As golf course managers, you live for days like this, knowing that this ideal weather will entice many customers to the course and put a nice jingle in your cash register.
Those, however, are prime conditions. For those who operate where bad winters abound, a game plan is needed to keep money rolling in. And if Lady Luck is with you, some really dedicated die-hard golfers are gonna come out anyway, even in a driving summer storm, if for no other reason than to just be near the magic of the clubs and accessories in your shop.
Richard Singer, senior director of consulting services of the National Golf Foundation in Jupiter, Fla., gave a presentation titled “Improving the Profitability of Municipal Golf” at the 2014 Charlotte, N.C., National Recreation & Park Association Congress, which covered ideas on how to generate more cash flow in municipal leaner times.
In his seminar he addressed tips of increasing revenue not only for municipal golf courses, but also for mini-golf courses. He discussed the use of economic loyalty programs and third-party tee time wholesalers as well as how to attract minorities and those who had only a mild interest in the game.
How a municipal golf course can improve its economics involves so many answers and no correct answer, said Singer.
“A golf course is a business like any other, so the best methods to improving profitability generally relate to increasing activity, growing new customers and increasing customer spending per visit,” said Singer. “There may be some things overly ‘bloated’ courses can do to reduce expenses, but most municipal golf courses struggle more with low revenues as opposed to high expenses.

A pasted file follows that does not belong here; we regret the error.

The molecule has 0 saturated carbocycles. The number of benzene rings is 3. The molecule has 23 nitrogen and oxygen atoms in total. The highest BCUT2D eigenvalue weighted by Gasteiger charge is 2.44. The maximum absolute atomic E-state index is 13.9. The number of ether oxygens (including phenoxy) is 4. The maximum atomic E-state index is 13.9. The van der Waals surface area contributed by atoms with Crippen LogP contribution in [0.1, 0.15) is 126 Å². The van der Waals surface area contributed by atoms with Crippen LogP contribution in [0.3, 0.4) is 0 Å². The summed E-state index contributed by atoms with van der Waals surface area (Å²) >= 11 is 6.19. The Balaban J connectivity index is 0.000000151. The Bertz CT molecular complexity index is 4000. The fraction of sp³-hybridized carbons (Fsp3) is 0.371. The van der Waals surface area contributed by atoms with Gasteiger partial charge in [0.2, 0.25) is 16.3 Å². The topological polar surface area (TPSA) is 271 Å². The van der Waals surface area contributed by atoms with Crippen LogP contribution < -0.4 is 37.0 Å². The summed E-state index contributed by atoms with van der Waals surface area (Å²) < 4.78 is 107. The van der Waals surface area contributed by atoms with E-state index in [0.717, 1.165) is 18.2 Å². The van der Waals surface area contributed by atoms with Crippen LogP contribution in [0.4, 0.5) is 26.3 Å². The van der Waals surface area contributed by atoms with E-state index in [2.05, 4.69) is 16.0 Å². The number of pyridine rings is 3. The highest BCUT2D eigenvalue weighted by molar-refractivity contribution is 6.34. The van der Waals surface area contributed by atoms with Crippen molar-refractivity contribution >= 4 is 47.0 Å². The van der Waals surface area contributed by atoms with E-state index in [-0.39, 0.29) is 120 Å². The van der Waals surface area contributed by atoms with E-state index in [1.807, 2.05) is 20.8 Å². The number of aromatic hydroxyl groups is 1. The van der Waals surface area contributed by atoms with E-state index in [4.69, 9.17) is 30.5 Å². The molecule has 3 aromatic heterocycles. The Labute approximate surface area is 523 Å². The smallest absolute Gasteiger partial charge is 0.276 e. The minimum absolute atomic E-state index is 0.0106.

“Golf courses are difficult businesses because they are a high fixed-cost business — greens need to be maintained regardless of whether you host one round or 200 rounds. You are also at the mercy of things you cannot control like weather and the price of gas. Growing and maintaining turf is a challenge — and expensive. Golfers are also a fickle group of customers. Beginners tend to react positively to engagement and programs, rather than just ‘show up’ at a golf course.”
Some golf courses have footgolf courses and specialty-built courses, depending on what space is available, so that is another outlet for more revenue.
According to Tony Cotter, director of Napoleon Parks and Recreation Department in Napoleon, Ohio, the city’s golf course is just nine holes with its operation season from April 1 through Nov. 15.
“Our golf course utilizes various methods to improve profitability and increase revenue,” Cotter said. “We implement special greens and cart fee rates to boost play during nonpeak hours. We also offer discount cards for both greens fees and cart rentals. Individuals can purchase 10 pre-sale greens fee rounds and 10 nine-hole rentals at a 20 percent discount of the normal price.”